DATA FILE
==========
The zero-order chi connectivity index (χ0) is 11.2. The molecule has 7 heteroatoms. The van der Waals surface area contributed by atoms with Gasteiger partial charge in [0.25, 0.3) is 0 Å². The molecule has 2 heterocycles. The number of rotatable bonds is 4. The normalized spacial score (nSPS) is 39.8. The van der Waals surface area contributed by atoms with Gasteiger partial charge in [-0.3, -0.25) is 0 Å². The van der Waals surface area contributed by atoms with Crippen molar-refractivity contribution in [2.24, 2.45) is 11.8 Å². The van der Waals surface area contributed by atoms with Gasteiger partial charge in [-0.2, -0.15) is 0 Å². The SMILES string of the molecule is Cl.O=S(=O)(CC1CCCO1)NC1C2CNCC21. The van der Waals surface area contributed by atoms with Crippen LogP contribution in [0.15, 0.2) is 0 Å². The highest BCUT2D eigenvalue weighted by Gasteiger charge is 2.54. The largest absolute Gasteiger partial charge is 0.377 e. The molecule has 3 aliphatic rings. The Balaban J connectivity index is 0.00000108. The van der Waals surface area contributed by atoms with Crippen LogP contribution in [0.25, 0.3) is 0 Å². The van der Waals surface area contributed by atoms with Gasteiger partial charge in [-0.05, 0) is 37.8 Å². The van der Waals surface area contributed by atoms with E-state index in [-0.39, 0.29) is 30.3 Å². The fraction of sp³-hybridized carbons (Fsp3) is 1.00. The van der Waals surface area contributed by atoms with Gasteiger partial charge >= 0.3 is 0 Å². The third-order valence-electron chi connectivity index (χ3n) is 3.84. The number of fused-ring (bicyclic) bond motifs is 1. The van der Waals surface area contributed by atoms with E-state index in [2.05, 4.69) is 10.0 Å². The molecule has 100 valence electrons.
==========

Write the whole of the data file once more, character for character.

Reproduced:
The zero-order chi connectivity index (χ0) is 11.2. The molecule has 7 heteroatoms. The van der Waals surface area contributed by atoms with Gasteiger partial charge in [0.25, 0.3) is 0 Å². The molecule has 2 heterocycles. The number of rotatable bonds is 4. The normalized spacial score (nSPS) is 39.8. The van der Waals surface area contributed by atoms with Gasteiger partial charge in [-0.3, -0.25) is 0 Å². The van der Waals surface area contributed by atoms with Crippen molar-refractivity contribution in [2.24, 2.45) is 11.8 Å². The van der Waals surface area contributed by atoms with Gasteiger partial charge in [-0.2, -0.15) is 0 Å². The SMILES string of the molecule is Cl.O=S(=O)(CC1CCCO1)NC1C2CNCC21. The van der Waals surface area contributed by atoms with Crippen LogP contribution in [0.15, 0.2) is 0 Å². The highest BCUT2D eigenvalue weighted by Gasteiger charge is 2.54. The largest absolute Gasteiger partial charge is 0.377 e. The molecule has 3 aliphatic rings. The Balaban J connectivity index is 0.00000108. The van der Waals surface area contributed by atoms with Crippen LogP contribution in [0.25, 0.3) is 0 Å². The van der Waals surface area contributed by atoms with Gasteiger partial charge in [-0.05, 0) is 37.8 Å². The van der Waals surface area contributed by atoms with E-state index in [-0.39, 0.29) is 30.3 Å². The fraction of sp³-hybridized carbons (Fsp3) is 1.00. The van der Waals surface area contributed by atoms with Gasteiger partial charge >= 0.3 is 0 Å². The third-order valence-electron chi connectivity index (χ3n) is 3.84. The number of fused-ring (bicyclic) bond motifs is 1. The van der Waals surface area contributed by atoms with E-state index in [2.05, 4.69) is 10.0 Å². The molecule has 100 valence electrons.